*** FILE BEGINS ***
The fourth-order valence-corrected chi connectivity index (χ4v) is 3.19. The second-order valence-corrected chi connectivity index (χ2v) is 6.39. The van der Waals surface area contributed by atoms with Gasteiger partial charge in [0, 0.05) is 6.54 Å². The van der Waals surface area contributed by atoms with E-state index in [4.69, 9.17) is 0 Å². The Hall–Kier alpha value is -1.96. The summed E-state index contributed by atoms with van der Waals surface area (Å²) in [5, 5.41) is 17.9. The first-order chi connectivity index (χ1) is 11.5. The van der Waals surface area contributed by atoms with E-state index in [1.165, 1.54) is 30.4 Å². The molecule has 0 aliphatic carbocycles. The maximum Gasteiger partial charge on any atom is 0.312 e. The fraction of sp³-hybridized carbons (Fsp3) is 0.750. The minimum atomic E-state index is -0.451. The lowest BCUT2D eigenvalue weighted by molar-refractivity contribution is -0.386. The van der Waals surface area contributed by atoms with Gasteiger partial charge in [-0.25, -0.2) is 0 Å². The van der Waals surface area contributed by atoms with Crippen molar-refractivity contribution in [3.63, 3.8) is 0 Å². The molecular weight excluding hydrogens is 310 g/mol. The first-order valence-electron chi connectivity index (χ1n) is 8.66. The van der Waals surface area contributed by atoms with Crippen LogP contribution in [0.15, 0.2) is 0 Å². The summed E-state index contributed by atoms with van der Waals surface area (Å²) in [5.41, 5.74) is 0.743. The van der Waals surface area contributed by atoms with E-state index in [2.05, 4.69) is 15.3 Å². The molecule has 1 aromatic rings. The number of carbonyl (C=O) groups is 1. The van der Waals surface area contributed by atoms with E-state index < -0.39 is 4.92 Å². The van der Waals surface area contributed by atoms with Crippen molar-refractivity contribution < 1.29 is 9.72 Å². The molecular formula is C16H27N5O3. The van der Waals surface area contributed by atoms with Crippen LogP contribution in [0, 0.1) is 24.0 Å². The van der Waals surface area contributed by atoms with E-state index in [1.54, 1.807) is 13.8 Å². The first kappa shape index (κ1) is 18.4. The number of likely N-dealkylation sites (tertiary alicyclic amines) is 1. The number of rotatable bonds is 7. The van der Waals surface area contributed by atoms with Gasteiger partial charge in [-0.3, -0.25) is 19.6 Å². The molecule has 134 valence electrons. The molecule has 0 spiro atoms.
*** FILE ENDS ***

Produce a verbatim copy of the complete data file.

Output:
The fourth-order valence-corrected chi connectivity index (χ4v) is 3.19. The second-order valence-corrected chi connectivity index (χ2v) is 6.39. The van der Waals surface area contributed by atoms with Gasteiger partial charge in [0, 0.05) is 6.54 Å². The van der Waals surface area contributed by atoms with E-state index in [4.69, 9.17) is 0 Å². The Hall–Kier alpha value is -1.96. The summed E-state index contributed by atoms with van der Waals surface area (Å²) in [5, 5.41) is 17.9. The first-order chi connectivity index (χ1) is 11.5. The van der Waals surface area contributed by atoms with E-state index in [1.165, 1.54) is 30.4 Å². The molecule has 0 aliphatic carbocycles. The maximum Gasteiger partial charge on any atom is 0.312 e. The fraction of sp³-hybridized carbons (Fsp3) is 0.750. The minimum atomic E-state index is -0.451. The lowest BCUT2D eigenvalue weighted by molar-refractivity contribution is -0.386. The van der Waals surface area contributed by atoms with Gasteiger partial charge in [-0.25, -0.2) is 0 Å². The van der Waals surface area contributed by atoms with Crippen molar-refractivity contribution in [3.63, 3.8) is 0 Å². The molecular weight excluding hydrogens is 310 g/mol. The first-order valence-electron chi connectivity index (χ1n) is 8.66. The van der Waals surface area contributed by atoms with Crippen LogP contribution in [0.15, 0.2) is 0 Å². The summed E-state index contributed by atoms with van der Waals surface area (Å²) in [5.41, 5.74) is 0.743. The van der Waals surface area contributed by atoms with E-state index in [2.05, 4.69) is 15.3 Å². The molecule has 1 aromatic rings. The number of carbonyl (C=O) groups is 1. The van der Waals surface area contributed by atoms with E-state index < -0.39 is 4.92 Å². The van der Waals surface area contributed by atoms with Crippen molar-refractivity contribution < 1.29 is 9.72 Å². The molecular formula is C16H27N5O3. The van der Waals surface area contributed by atoms with Crippen LogP contribution in [0, 0.1) is 24.0 Å². The van der Waals surface area contributed by atoms with E-state index in [1.54, 1.807) is 13.8 Å². The first kappa shape index (κ1) is 18.4. The number of likely N-dealkylation sites (tertiary alicyclic amines) is 1. The number of rotatable bonds is 7. The van der Waals surface area contributed by atoms with Gasteiger partial charge in [-0.3, -0.25) is 19.6 Å². The molecule has 134 valence electrons. The molecule has 0 spiro atoms.